That was the incident that knocked him off his perch in the ruling party Kanu and confined him to political oblivion. He lost the next two elections in 1997 and 2002. He did not vie in 2007. So, what happens to politicians when they lose elections?, I ask. “You have to change your lifestyle fast and adjust to reality. There’s a tendency for many of your erstwhile colleagues to shun you. Only a handful of people will stand by you, even though attitudes will also be different, since you are no longer in a position to help,” says Boy. “It is your past record that can make the new state bearable – how you dealt with the people and your closeness to them when you were in power.”
His advice to politicians is to be “a man of the people,” by living with the people who elected them. When you lose, your successor, he observes, is looked upon as “a saviour.” He says that, “It takes two years for your popularity to rise again. But that doesn’t guarantee you re-election, as there are party dynamics to consider as well.” He was a bigwig and had networks in Kanu, but if you ask him why Kanu couldn’t just pick him for a direct ticket in the 2002 elections, he will tell you that like all politicians, he has a big ego.
This is why he turned down the offer. He was bitter for being neglected by the party and was not willing to deliver them the seat, so opted for Ford-People, and lost. But how did it fall out favour with the powers that be?
Boy paints a picture of vicious battles between different camps in the president’s inner circles. Boy advises those who think they are powerful just because they dine and wine with the President, that they have to keep a certain profile, watch their backs and make friends. “They also have to know that every time they open their mouths to defend the President, they are digging their own graves,” says the senator.
“I see people close to the big man being used as scapegoats. It is the worst place to be. You are always blamed whenever things go wrong. You are always the sacrificial lamb. They will always say ‘Bwana Mkubwa is not bad, it is the advisors who are bad’,” Boy says in relation to his days as Kanu chief whip.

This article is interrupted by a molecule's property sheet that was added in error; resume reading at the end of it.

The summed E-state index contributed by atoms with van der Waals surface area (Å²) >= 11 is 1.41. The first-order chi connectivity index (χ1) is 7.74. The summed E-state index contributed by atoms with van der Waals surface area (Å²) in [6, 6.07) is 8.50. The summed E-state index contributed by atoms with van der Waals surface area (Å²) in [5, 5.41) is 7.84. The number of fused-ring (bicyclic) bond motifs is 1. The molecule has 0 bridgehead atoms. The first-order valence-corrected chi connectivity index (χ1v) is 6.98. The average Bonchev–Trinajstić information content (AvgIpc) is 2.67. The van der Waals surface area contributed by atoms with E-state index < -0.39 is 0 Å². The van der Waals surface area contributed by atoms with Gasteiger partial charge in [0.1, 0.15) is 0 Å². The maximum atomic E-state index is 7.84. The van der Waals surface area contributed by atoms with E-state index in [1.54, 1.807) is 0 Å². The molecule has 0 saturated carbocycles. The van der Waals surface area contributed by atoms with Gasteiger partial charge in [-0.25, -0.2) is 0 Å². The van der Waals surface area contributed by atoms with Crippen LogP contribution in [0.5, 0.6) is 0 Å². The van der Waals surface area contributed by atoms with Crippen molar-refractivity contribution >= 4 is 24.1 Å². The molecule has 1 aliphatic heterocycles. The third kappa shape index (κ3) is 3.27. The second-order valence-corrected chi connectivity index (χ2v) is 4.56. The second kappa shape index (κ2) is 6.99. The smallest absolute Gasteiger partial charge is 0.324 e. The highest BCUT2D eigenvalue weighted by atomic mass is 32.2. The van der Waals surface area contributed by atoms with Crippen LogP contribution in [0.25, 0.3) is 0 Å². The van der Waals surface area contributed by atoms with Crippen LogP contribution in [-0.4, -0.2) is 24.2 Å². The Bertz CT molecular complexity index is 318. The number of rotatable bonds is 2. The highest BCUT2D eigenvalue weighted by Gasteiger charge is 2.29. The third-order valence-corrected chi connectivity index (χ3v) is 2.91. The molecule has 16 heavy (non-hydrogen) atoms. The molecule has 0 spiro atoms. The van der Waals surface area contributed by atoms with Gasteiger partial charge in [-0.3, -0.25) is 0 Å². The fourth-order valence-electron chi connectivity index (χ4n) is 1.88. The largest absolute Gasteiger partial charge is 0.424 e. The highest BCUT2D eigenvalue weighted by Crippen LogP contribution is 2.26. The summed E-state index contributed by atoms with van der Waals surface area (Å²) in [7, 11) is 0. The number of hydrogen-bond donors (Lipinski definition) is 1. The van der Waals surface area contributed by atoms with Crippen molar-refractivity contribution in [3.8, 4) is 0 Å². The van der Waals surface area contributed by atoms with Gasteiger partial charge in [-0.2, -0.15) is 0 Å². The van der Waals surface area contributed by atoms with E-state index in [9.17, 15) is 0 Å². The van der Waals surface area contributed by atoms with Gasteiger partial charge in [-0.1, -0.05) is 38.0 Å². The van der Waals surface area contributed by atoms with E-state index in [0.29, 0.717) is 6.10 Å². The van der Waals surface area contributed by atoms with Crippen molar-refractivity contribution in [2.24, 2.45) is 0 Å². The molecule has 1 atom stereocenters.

Message to Uhuru
But the veteran politician does not like what the Jubilee administration has done to his county, given the current poor state of tourism. He says, “I believe the Government should be more serious and put more resources in revamping the tourism industry. The industry up to three years to recover. The time to act is now, yet there is very little being done.” He says that from experience, he can tell State baloney when he sees it.
Why doesn’t he focus on mining? I ask. He shakes his head and explains that the huge deposits of rare earth minerals in Kwale are of no value to the locals or county government. “As it is right now, our county is getting nothing. Zero! We are told that five per cent royalty goes to the national government. That’s like a teaspoon of sugar in the ocean!” claims the senator. He believes that if nothing is done, the situation will foment violent secessionist tendencies, similar to the conflict in other natural resource-rich countries like the Democratic Republic of Congo and Nigeria. “It is important that the Government listens to us. We are tolerant people, but we are not immune to such bitter fallouts.
The young people in these places are becoming restless and might just pass the tipping point sometime in the future. We need to address the problem at an early stage. By the time the young boys grow into adults who can determine their future, it might be too late for us,” he says. He advises investors not to promise jobs locals jobs they don’t qualify for or infrastructural developments like hospitals and roads that turn out to be insignificant projects, that can’t put food on the table. His solution? Investors should train locals to take up jobs they create.